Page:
The volume of changes that COVID-19 necessitated is staggering. People’s lives shifted rapidly and dramatically away from the social, face-to-face world that we were all used to. The education world, from preschool to graduate programs, has been adapting to the new restrictions that govern our world. I feel that more than most, the rising class of high school seniors (or anyone who is in the process of looking at and applying to college) has been adversely impacted by this pandemic. Under normal circumstances, searching for the perfect college is an incredibly involved process that provokes stress and uncertainty that also generates hope and excitement for the future. However, under these extraordinary circumstances, it is a process mired with a lack of connection and information. As such, I felt it might be helpful to suggest some guidance on how to approach this adjusted college application process.
Recognize the differences
There are many differences between the usual and new course of searching for the ideal college; however, I believe it is important for you to explicitly acknowledge some of the major differences. This allows you to better understand what information you are perhaps missing due to the circumstances and what other ways you might be able to gain that information.
For example, college campus tours are canceled, seemingly indefinitely. As a result, you can not develop an accurate feel for the physical properties of the campus, such as its size, proximity to surrounding areas, and the spread of the buildings. So, how will you learn this information? Maybe you have to take advantage of the virtual tours that some colleges are now offering. Or maybe next time you go on a walk, you pay special attention to the time it takes you to walk a certain distance and compare that to the size of the campus. Regardless of how you address the changes, simply recognizing the changes and analyzing them is crucial.
Take the extra step
Given the situation, it is imperative that you take the initiative in this process. You will need to actively seek out information because it will not come to you as easily as in the past. Explore the rabbit holes on colleges’ websites, email representatives, and contact current or former students. Read the student-run newspaper to better grasp the issues that the school grapples with. Watch university administrators give speeches to the student body in order to perceive the relationship between the administration and the students. Look up the performance schedule (surely thrown into disarray by now) of the school’s auditorium. Find out what kind of artists the school brings in for their spring concert. Everything you find is worth knowing, no matter how trivial it may seem, because it all speaks to the wider nature and culture of the school. Do not be afraid to dig deep and get specific. Be sure to keep the nuggets of information you discover organized; I suggest having a Google Doc for each university you consider. Remember, at the end of the day, it is better to know a ridiculous amount of facts about a school than it is to make an uninformed decision.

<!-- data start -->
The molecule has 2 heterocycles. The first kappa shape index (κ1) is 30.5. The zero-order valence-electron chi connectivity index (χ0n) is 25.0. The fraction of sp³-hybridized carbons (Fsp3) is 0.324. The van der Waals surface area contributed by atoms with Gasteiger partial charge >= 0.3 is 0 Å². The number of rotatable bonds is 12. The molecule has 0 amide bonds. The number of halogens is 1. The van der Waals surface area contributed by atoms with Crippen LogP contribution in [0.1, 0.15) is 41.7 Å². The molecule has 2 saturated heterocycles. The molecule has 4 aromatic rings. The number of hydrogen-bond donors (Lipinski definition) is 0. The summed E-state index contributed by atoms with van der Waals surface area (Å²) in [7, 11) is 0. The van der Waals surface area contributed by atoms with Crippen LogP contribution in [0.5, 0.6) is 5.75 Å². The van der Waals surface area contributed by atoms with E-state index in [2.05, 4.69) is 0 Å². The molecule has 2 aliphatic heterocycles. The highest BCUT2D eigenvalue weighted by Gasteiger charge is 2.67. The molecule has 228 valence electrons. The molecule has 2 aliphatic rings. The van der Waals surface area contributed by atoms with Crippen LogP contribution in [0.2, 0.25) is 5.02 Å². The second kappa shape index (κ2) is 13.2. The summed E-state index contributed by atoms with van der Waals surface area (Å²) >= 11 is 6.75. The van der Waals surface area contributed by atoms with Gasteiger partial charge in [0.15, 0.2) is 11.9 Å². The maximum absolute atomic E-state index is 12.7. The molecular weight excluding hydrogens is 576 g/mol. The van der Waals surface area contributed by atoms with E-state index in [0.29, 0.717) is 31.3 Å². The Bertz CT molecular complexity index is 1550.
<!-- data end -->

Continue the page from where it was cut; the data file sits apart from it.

Ask yourself the hard questions
When I began looking at colleges, possibly the most helpful piece of advice I received was to ask myself questions. “Why am I going to college? What kind of relationships do I want to build there? How do I want to grow?” These types of questions are massively useful when navigating this process. That isn’t to say that you will have a solid answer to every question, but not knowing is just as revealing as an answer. That is also not to say that your answers won’t change with time, I would be surprised if they did not evolve. Rather, asking yourself questions provides you with a unique perspective when analyzing the various aspects of colleges. For instance, asking yourself “What gives me energy?” may open a conversation about the balance between work and social life, or maybe it sparks a realization that school spirit is more valuable than you thought it initially was, or maybe it shows you that finding what gives you energy is part of the reason you are attending college.
There is no ‘right way’ to look at colleges; it is an especially personal experience. Yet, I argue that there is a shared goal: to find the school that best fits you and your needs.
Jacob Connell has recently finished his sophomore year at George Washington University—from the safety of his home in Shaker Heights, Ohio.